If I Want to Whistle, I Whistle (2010)

If I Want to Whistle, I Whistle (2010)

Both Aurora and Tuesday, After Christmas will be released in the UK this autumn, and so are regrettably not screening as part of the seventh Romanian Film Festival in London, held 2–4 July at the Curzon Mayfair cinema. However, many of the highlights of this year’s Transilvania festival are. Its organisers have close ties with the Transilvania festival, and have attempted, within their brief programme, to give a sense of the variety of current Romanian cinema. So, alongside festival opener Police, Adjective – Corneliu Poromboiu’s superb follow-up to 12.08 East of Bucharest, and a film which recalls Aurora with its use of long, dialogue-free takes and its slow build to a conclusion in a police station) – there’s the festival closer, Florin Serban’s Berlin Festival Silver Bear winner If I Want to Whistle, I Whistle.

Serban’s film concerns Silviu, a teenager serving time in a reform school. Fifteen days before he is due to be released, his long-absent mother arrives from her home in Italy and tells him she plans to take his younger brother away from Romania before Silviu can stop her. Desperate to avoid that happening, Silviu goes against his gentle nature and contrives a plot to get himself out early.

If some of the twists in the film’s narrative somewhat stretch credibility, and the characters slip a little simplistically into stock types, the film, which was adapted from a theatre play by Florin Saban and Catalin Mitalescu, nevertheless points to a different voice emerging within the new Romanian cinema. Cinematographer Marius Panduru, who worked with Corneliu Poromboiu on 12.08 East of Bucharest and Police, Adjective, gives the film a bright, ‘golden-hour’ light that lends its occasionally contrived story a poetic dimension.

Music in the Blood (2010)

Music in the Blood (2010)

The role of parents, both absent and not, is a theme that also marks many of the short films programmed for the festival. Tudor Cristian Jurgiu’s Oli’s Wedding, for instance, concerns a widowed father whose son has moved to Texas and is marrying an American girl. The father can’t be at the wedding, so together with two of his son’s friends, watches on a Skype link as the day unfolds. It explores in an honest but gentle way the way the modern family is often scattered and broken.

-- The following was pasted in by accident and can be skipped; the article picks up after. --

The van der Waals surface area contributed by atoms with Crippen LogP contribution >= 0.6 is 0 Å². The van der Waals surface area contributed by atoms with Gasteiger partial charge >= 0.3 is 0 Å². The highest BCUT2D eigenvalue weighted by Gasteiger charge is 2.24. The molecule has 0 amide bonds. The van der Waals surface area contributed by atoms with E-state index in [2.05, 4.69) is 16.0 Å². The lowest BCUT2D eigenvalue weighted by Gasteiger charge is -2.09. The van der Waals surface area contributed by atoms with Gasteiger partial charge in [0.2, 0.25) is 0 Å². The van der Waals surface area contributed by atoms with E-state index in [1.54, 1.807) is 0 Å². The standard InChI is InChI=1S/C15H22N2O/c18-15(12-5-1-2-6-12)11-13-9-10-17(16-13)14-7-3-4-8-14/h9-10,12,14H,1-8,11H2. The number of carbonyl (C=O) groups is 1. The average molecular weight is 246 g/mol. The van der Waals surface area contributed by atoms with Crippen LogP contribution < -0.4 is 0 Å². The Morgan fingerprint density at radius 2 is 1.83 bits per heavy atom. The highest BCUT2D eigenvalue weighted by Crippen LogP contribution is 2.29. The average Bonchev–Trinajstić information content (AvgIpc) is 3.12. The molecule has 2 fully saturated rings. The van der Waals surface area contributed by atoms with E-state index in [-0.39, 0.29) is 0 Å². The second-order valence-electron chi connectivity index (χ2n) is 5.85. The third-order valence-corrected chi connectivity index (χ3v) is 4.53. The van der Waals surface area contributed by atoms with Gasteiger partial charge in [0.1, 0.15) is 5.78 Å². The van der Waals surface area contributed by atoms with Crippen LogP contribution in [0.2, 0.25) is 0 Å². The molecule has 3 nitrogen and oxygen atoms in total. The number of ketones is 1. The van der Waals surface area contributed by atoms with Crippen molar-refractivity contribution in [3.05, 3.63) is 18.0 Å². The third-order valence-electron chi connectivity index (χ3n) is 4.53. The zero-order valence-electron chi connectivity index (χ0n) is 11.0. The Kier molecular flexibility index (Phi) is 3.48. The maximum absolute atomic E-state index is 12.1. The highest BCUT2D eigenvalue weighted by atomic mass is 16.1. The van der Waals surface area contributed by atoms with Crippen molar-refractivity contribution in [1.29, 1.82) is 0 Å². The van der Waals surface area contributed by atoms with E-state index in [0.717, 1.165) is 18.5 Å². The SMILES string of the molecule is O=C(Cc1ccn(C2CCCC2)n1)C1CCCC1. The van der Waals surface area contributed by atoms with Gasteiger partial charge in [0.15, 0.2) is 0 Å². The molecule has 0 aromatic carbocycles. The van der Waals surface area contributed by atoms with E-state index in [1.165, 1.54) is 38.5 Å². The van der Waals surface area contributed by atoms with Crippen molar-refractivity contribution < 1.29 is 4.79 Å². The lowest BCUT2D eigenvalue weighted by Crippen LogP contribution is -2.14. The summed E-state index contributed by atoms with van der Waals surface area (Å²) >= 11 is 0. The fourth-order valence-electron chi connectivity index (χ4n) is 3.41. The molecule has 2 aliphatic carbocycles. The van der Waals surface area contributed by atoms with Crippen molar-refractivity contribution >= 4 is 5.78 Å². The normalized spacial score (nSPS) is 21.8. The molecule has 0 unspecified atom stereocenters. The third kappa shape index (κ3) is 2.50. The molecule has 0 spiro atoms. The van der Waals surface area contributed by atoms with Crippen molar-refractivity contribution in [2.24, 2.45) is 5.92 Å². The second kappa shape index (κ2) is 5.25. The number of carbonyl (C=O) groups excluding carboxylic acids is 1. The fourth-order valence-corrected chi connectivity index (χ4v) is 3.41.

Alexandru Mavrodineanu’s short Music in the Blood stars the charismatic Andi Vasluianu as a father who is convinced of his son’s musicality, and takes him to an audition only to see his hopes dashed. It too brings a light touch to its story, and offers a glimpse into Romania’s gypsy community.

But perhaps the most interesting film in the festival is a UK premiere of one from the archives. Dan Pita’s Sand Cliffs was made in 1983, and caused immediate controversy in Romania for its very thinly veiled criticisms of Ceaucescu’s regime. It concerns a carpenter who is wrongly accused of stealing a radio from a party of people on a beach. Among the party is a surgeon (played by Victor Rebengiuc, star of the 2009 film Medal of Honour, which also plays at the festival), who is convinced he saw the carpenter steal the items, and decides to testify to get him thrown in prison.

Sand Cliffs (2010)

Sand Cliffs (2010)

What with the scenes of police corruption as the carpenter is coerced into confession, it’s remarkable that the film got past the Communist authorities at all. Upon its release, Ceaucescu immediately banned it and it wasn’t seen again until after the revolution of 1989. The furore surrounding the film led to a tightened censorship of the film industry for the remainder of his rule. Pita had a background making experimental films in the 1970s, and that instinct can be felt in Sand Cliffs through its use of flashbacks and editing. It also has an incredible synth-driven soundtrack by composer Adrian Ionescu, which, if it hasn’t already, should send DJs and collectors of esoteric electronic music scouring second hand record bins in Bucharest.

The controversy surrounding Sand Cliffs is explored in The Ministry of Truth, a documentary about the episode that screens the day after the film, followed by a Q&A with Dan Pita and actor Victor Rebengiuc. The screening is one of the many side events taking place during the festival – others include a Q&A session with Corneliu Poremboiu, and a screening of the documentary The New Wave of Romanian Cinema.